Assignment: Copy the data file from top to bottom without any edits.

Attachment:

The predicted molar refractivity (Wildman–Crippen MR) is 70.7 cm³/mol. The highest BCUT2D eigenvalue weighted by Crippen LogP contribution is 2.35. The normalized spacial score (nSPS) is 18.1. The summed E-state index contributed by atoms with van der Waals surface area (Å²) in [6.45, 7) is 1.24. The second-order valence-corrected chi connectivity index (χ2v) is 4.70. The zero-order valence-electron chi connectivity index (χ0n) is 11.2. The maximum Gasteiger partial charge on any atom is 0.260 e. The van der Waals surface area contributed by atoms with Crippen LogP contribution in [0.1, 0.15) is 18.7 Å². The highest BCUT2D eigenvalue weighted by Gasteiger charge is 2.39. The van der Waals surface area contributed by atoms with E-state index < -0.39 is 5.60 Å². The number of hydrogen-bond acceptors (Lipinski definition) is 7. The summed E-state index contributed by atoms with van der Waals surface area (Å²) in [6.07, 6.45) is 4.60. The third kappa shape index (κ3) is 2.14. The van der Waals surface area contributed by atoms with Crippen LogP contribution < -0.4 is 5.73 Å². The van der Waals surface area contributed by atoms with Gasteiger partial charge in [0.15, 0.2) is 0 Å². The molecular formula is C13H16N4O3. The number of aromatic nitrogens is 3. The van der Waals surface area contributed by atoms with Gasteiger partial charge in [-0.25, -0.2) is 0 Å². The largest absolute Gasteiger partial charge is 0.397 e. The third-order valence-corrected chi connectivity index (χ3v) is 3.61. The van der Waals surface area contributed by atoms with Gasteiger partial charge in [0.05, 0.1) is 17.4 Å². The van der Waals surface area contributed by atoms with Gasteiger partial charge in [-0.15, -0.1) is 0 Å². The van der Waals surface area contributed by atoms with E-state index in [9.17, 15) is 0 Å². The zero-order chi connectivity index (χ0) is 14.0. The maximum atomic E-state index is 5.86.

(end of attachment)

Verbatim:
The predicted molar refractivity (Wildman–Crippen MR) is 70.7 cm³/mol. The highest BCUT2D eigenvalue weighted by Crippen LogP contribution is 2.35. The normalized spacial score (nSPS) is 18.1. The summed E-state index contributed by atoms with van der Waals surface area (Å²) in [6.45, 7) is 1.24. The second-order valence-corrected chi connectivity index (χ2v) is 4.70. The zero-order valence-electron chi connectivity index (χ0n) is 11.2. The maximum Gasteiger partial charge on any atom is 0.260 e. The van der Waals surface area contributed by atoms with Crippen LogP contribution in [0.1, 0.15) is 18.7 Å². The highest BCUT2D eigenvalue weighted by Gasteiger charge is 2.39. The van der Waals surface area contributed by atoms with E-state index < -0.39 is 5.60 Å². The number of hydrogen-bond acceptors (Lipinski definition) is 7. The summed E-state index contributed by atoms with van der Waals surface area (Å²) in [6.07, 6.45) is 4.60. The third kappa shape index (κ3) is 2.14. The van der Waals surface area contributed by atoms with Crippen LogP contribution < -0.4 is 5.73 Å². The van der Waals surface area contributed by atoms with Gasteiger partial charge in [0.15, 0.2) is 0 Å². The molecular formula is C13H16N4O3. The number of aromatic nitrogens is 3. The van der Waals surface area contributed by atoms with Gasteiger partial charge in [-0.25, -0.2) is 0 Å². The largest absolute Gasteiger partial charge is 0.397 e. The third-order valence-corrected chi connectivity index (χ3v) is 3.61. The van der Waals surface area contributed by atoms with Gasteiger partial charge in [0.05, 0.1) is 17.4 Å². The van der Waals surface area contributed by atoms with Gasteiger partial charge in [-0.15, -0.1) is 0 Å². The van der Waals surface area contributed by atoms with E-state index in [9.17, 15) is 0 Å². The zero-order chi connectivity index (χ0) is 14.0. The maximum atomic E-state index is 5.86.